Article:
Thursday, September 27, 2012

Top 10 Bizarre Things Found in Grandma’s Attic


A man found a WWII-era grenade buried in his front yard in Sausalito, California. Even though members of the bomb squad determined that the military weapon was not active, they still destroyed it. Authorities assume a veteran must have brought it home from the war as a souvenir.

9. Barrel of Rum

You could spend all day browsing the online HVAC forums. If you did, you’d find all kinds of funny stories about the bizarre things handymen find in people’s homes. They commonly report seeing antique beer bottles and Coke cans. One guy claims he came across a full barrel of rum in a hidden sub-basement in Detroit’s Indian Village. The likeliest explanation is that it had been there since Prohibition.

8. $500K Pirate Coin Collection


When one “Storage Wars” team stumbled upon a hoard of old coins, they never imagined that it would end up being a $500,000 pirate coin collection dating between the 16th and 19th centuries that someone had acquired over time. Coin collecting is starting to look like a pretty hot hobby right about now, don’t ya think?

7. ‘Knight Rider’ Car

The UK Storage Company has a page on its website where it talks about some of the strangest items people have stored. One that the staff will always remember fondly was a replica of Michael Knight’s KITT, the high-tech black car from the “Knight Rider” television series. In case you’ve forgotten, Michael Knight was played by David Hasselhoff.

6. Rare Movie Posters From the 1930s

More than 30 classic movie posters from the early 1930s popped up in an attic in Philadelphia. After experts separated the posters, which were stuck together, and did some minor touch-ups, they valued them at $250,000. The haul included artwork for such iconic films as “Dracula” and “The Public Enemy.”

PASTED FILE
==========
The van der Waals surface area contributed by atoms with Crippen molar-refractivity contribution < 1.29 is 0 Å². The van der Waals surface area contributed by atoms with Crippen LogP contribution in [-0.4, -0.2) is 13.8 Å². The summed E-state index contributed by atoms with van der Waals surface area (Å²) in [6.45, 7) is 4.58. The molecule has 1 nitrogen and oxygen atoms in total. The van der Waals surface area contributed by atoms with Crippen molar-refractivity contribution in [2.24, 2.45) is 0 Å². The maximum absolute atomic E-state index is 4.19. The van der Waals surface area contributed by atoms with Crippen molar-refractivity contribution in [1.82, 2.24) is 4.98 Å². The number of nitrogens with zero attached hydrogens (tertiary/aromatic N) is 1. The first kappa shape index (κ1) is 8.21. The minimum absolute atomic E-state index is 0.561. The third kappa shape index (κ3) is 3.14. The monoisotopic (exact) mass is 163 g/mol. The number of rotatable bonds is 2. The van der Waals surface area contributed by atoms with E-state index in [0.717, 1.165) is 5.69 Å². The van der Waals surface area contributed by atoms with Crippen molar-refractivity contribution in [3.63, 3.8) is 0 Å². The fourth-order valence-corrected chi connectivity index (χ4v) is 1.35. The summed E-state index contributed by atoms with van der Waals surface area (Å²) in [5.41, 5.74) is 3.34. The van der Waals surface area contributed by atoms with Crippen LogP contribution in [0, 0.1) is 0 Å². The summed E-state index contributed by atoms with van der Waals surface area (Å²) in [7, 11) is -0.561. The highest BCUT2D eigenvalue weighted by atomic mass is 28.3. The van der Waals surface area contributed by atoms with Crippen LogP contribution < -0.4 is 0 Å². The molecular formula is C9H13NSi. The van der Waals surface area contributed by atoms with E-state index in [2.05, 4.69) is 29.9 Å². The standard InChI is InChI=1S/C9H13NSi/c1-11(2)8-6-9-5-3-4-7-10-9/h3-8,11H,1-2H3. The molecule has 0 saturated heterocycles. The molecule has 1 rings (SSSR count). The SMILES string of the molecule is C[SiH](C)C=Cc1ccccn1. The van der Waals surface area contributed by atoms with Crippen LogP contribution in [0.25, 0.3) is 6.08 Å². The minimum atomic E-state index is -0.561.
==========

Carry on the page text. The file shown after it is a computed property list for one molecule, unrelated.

5. $45,000 in Cold, Hard Cash

Soon after buying a new house in Utah, a man discovered bundles and bundles of bills — real U.S. currency — above the ceiling in his garage. It took the man and his family hours just to count all the cash. When they figured out they had more than 40 grand on their hands, they had a big decision to make. Should they keep it? In the end, they made the brave move and gave it back to the family of the previous homeowner, who had been stashing the money away for at least a decade before he died.

4. $80K Faberge Brooch

On one episode of “Pawn Stars,” a woman brings in a diamond and platinum spider brooch she found while cleaning out a relative’s house. She asked $2,000 for it, walked out with $15,000, and lo and behold, that bad boy is valued at $80,000.There is still some debate about the authenticity of said spider brooch, but that’s Rick’s problem now, isn’t it?

3. Nicolas Cage’s Stolen Comic Book

It took a Los Angeles art detective 11 years to track down a rare Superman comic book that was stolen from the home of actor Nicolas Cage. The first Superman edition, which has an estimated value of $1 million, finally turned up in a storage locker in Southern California. The comic book dealer who sold the collectible to Cage flew in from New York to help authorities in L.A. identify it.

2. $70 Million Qing Dynasty Vase

Stop me if you’ve heard this one. A brother and sister crawl up into a dusty, old attic to clear out their dearly departed parents’ home … and come back down carrying an ancient Chinese vase from the Qing dynasty worth roughly $70 million. Nobody’s exactly sure how the ornate vase featuring fish and flowers made its way from China’s Jiangxi Province to an attic in London.

1. Original ‘Huck Finn’ Manuscript

Hollywood librarian Barbara Gluck Testa set the literary world abuzz when she made a remarkable discovery in one of her grandfather’s trunks. What did she find? Oh just 665 handwritten pages of Mark Twain’s “Huck Finn.” The manuscript now resides at the Buffalo and Erie County Public Library.
Mike Cushing is a freelance writer for Whitman Publishing, a leading publisher in coin collecting books and supplies. They also publish Vault Books of sports teams and historical events.


Post a Comment

Web News